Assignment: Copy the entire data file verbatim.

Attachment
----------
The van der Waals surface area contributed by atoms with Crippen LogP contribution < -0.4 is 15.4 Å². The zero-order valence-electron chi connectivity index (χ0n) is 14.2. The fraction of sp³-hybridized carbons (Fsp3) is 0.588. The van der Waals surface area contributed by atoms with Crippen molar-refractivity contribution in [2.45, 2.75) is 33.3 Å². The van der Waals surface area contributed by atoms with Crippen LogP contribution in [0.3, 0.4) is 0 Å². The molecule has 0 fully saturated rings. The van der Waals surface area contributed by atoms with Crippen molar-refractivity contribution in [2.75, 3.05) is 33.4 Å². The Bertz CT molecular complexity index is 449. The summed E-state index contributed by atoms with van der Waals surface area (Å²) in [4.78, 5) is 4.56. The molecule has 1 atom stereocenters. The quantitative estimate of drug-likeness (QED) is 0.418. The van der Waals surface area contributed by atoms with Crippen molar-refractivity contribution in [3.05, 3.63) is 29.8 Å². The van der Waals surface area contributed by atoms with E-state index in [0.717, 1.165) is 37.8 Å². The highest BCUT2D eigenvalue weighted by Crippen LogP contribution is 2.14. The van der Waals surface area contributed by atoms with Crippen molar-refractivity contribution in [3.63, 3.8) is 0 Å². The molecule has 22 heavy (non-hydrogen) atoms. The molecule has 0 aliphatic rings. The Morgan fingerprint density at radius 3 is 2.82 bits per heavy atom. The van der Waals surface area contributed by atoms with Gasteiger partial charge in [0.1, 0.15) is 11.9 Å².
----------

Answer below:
The van der Waals surface area contributed by atoms with Crippen LogP contribution < -0.4 is 15.4 Å². The zero-order valence-electron chi connectivity index (χ0n) is 14.2. The fraction of sp³-hybridized carbons (Fsp3) is 0.588. The van der Waals surface area contributed by atoms with Crippen molar-refractivity contribution in [2.45, 2.75) is 33.3 Å². The van der Waals surface area contributed by atoms with Crippen LogP contribution in [0.3, 0.4) is 0 Å². The molecule has 0 fully saturated rings. The van der Waals surface area contributed by atoms with Crippen molar-refractivity contribution in [2.75, 3.05) is 33.4 Å². The Bertz CT molecular complexity index is 449. The summed E-state index contributed by atoms with van der Waals surface area (Å²) in [4.78, 5) is 4.56. The molecule has 1 atom stereocenters. The quantitative estimate of drug-likeness (QED) is 0.418. The van der Waals surface area contributed by atoms with Crippen molar-refractivity contribution in [3.05, 3.63) is 29.8 Å². The van der Waals surface area contributed by atoms with E-state index in [0.717, 1.165) is 37.8 Å². The highest BCUT2D eigenvalue weighted by Crippen LogP contribution is 2.14. The van der Waals surface area contributed by atoms with Crippen molar-refractivity contribution in [3.63, 3.8) is 0 Å². The molecule has 22 heavy (non-hydrogen) atoms. The molecule has 0 aliphatic rings. The Morgan fingerprint density at radius 3 is 2.82 bits per heavy atom. The van der Waals surface area contributed by atoms with Gasteiger partial charge in [0.1, 0.15) is 11.9 Å².